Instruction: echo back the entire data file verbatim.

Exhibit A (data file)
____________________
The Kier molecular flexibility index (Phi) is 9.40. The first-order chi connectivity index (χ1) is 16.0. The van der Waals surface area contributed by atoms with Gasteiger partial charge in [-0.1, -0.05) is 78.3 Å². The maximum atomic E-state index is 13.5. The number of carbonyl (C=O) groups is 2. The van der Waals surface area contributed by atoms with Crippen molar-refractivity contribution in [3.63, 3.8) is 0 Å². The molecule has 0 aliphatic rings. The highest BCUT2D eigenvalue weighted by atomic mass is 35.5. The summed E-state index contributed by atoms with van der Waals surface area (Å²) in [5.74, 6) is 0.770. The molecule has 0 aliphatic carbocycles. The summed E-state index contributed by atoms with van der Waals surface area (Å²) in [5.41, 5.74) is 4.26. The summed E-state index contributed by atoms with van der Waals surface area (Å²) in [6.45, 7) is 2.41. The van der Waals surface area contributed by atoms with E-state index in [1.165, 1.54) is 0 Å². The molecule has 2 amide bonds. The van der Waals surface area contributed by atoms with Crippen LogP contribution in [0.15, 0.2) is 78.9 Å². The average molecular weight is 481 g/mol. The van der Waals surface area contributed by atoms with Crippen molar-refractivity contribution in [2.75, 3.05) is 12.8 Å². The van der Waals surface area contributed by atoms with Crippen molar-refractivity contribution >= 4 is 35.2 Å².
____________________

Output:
The Kier molecular flexibility index (Phi) is 9.40. The first-order chi connectivity index (χ1) is 16.0. The van der Waals surface area contributed by atoms with Gasteiger partial charge in [-0.1, -0.05) is 78.3 Å². The maximum atomic E-state index is 13.5. The number of carbonyl (C=O) groups is 2. The van der Waals surface area contributed by atoms with Crippen molar-refractivity contribution in [3.63, 3.8) is 0 Å². The molecule has 0 aliphatic rings. The highest BCUT2D eigenvalue weighted by atomic mass is 35.5. The summed E-state index contributed by atoms with van der Waals surface area (Å²) in [5.74, 6) is 0.770. The molecule has 0 aliphatic carbocycles. The summed E-state index contributed by atoms with van der Waals surface area (Å²) in [5.41, 5.74) is 4.26. The summed E-state index contributed by atoms with van der Waals surface area (Å²) in [6.45, 7) is 2.41. The van der Waals surface area contributed by atoms with E-state index in [1.165, 1.54) is 0 Å². The molecule has 2 amide bonds. The van der Waals surface area contributed by atoms with Crippen LogP contribution in [0.15, 0.2) is 78.9 Å². The average molecular weight is 481 g/mol. The van der Waals surface area contributed by atoms with Crippen molar-refractivity contribution in [2.75, 3.05) is 12.8 Å². The van der Waals surface area contributed by atoms with Crippen molar-refractivity contribution >= 4 is 35.2 Å².